Wildasin was the one to be beat in this division at the 2019 AEC, where she claimed first with Watch Out and second on Southern Sun.
“He did very well when we were here two years ago but the difference in him from then to now is amazing,” said Wildasin. “He is worth his weight in gold for what he did out there [on cross-country].”
He showed how he has developed in the show jumping as well, she said.
“With him being a spooky horse, I was quite worried about the liverpool, and that was the last fence,” she said. “I rode him forward, and he was fantastic. He was there with me, and it’s an incredible feeling to have that as the years have gone on.”
Vienna Allport of Rockwall, Texas, led the Bates USEA Preliminary Junior/Young Rider Championship all week with Darren Allport’s DHI Zatopek B, finishing on her dressage score of 28.3.
At 17, “Zatopek” is a veteran campaigner, having competed through advanced with Jon Holling. His experience was a major asset for the budding partnership, but his exuberance nearly changed the outcome of their cross-country day.
“We started off a little late leaving the start box,” said Allport. “Sometimes he gets really excited, so he was a little bit crazy in the start box. I was a few seconds behind, so towards the end, I had to really make sure to go forward to make the time.”
“I was so happy, especially [on dressage day.] We got our best score we’ve ever gotten,” the 15-year-old said. “Dressage has never been our strongest phase, but I was so happy with our score. And then even happier [on cross-country day]. He’s usually always an amazing cross-country horse, so I just had to get out there and do what we normally do and kind of forget about the leaderboard. He was incredible.”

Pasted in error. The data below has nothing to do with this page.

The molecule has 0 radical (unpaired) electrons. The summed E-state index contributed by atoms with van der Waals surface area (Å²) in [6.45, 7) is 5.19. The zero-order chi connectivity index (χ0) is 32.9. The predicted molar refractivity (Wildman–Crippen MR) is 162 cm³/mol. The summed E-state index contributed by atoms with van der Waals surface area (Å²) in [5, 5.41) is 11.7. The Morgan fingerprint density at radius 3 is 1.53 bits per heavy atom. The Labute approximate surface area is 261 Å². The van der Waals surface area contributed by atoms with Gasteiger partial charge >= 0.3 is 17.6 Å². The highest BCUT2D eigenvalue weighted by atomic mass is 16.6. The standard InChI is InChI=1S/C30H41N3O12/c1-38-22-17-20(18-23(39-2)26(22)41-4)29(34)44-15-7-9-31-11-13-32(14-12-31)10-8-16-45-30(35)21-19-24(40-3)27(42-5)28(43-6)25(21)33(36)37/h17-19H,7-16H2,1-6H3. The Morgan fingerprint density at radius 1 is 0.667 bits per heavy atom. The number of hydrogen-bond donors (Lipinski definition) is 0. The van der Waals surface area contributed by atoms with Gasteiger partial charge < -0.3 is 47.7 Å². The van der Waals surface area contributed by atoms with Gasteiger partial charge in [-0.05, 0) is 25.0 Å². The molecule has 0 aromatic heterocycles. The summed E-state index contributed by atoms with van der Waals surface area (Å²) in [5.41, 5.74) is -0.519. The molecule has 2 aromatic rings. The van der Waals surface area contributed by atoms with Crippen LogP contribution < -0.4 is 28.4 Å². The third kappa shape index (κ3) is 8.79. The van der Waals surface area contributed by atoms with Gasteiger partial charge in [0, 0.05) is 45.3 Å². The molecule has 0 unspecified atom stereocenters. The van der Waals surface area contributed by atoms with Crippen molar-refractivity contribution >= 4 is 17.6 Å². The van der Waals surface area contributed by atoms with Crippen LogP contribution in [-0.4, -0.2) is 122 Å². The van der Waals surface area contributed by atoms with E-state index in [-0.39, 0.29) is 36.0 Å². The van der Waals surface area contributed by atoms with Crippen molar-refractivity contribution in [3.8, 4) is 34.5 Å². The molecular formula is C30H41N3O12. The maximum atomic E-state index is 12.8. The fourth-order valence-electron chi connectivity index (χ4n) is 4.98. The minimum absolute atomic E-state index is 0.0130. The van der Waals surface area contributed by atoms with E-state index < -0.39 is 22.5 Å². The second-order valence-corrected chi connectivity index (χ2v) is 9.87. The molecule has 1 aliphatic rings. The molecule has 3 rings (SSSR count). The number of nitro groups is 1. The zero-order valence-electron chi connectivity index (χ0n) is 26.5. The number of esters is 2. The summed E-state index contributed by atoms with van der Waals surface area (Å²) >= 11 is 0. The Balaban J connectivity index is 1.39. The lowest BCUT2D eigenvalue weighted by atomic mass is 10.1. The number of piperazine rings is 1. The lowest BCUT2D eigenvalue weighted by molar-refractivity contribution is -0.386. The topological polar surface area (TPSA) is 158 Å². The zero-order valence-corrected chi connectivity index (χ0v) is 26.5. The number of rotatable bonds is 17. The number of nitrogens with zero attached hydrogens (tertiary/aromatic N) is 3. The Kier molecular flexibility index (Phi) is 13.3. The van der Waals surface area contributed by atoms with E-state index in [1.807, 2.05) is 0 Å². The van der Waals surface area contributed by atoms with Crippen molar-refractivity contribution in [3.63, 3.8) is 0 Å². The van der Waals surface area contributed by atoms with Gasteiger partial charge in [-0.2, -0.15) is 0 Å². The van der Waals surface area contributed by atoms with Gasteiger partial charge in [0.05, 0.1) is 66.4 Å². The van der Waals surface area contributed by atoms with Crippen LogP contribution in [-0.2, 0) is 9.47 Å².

The Dutch Warmblood gelding (Lando—Scaramouche B) kept all the rails up today to take the win.
“It felt pretty good,” said Allport. “It was such a big atmosphere. He was a little bit backed off and spooky, so I had to make sure to get him in front of my leg throughout the whole course. It was a forward course. He was jumping amazing. It’s incredible. It’s all I’ve dreamed of winning. I’ve gone here the last four years. I’m so, so happy.”
Sophie Miller rode Laurie Cameron’s Quarlotta C to the win in the Bates USEA Preliminary Rider championship.
“I was really happy with it,” she said of her show jumping round. “She came in the ring and was a little bit lit up with the clapping in the stadium because we haven’t been in any sort of atmosphere like this before, but she focused right in and listened very well, and I’m very proud of her. It’s really exciting. It’s just nice to be in a division with so many top horses and riders, so it’s really good competition and the venue is excellent. It’s really fun.”
Miller, Aiken, South Carolina, is a professional who operates Denali Equestrian. “Carly” is a 12-year-old Oldenburg mare (Quite Capitol—Merging, Dixieland Heat) that Cameron bred.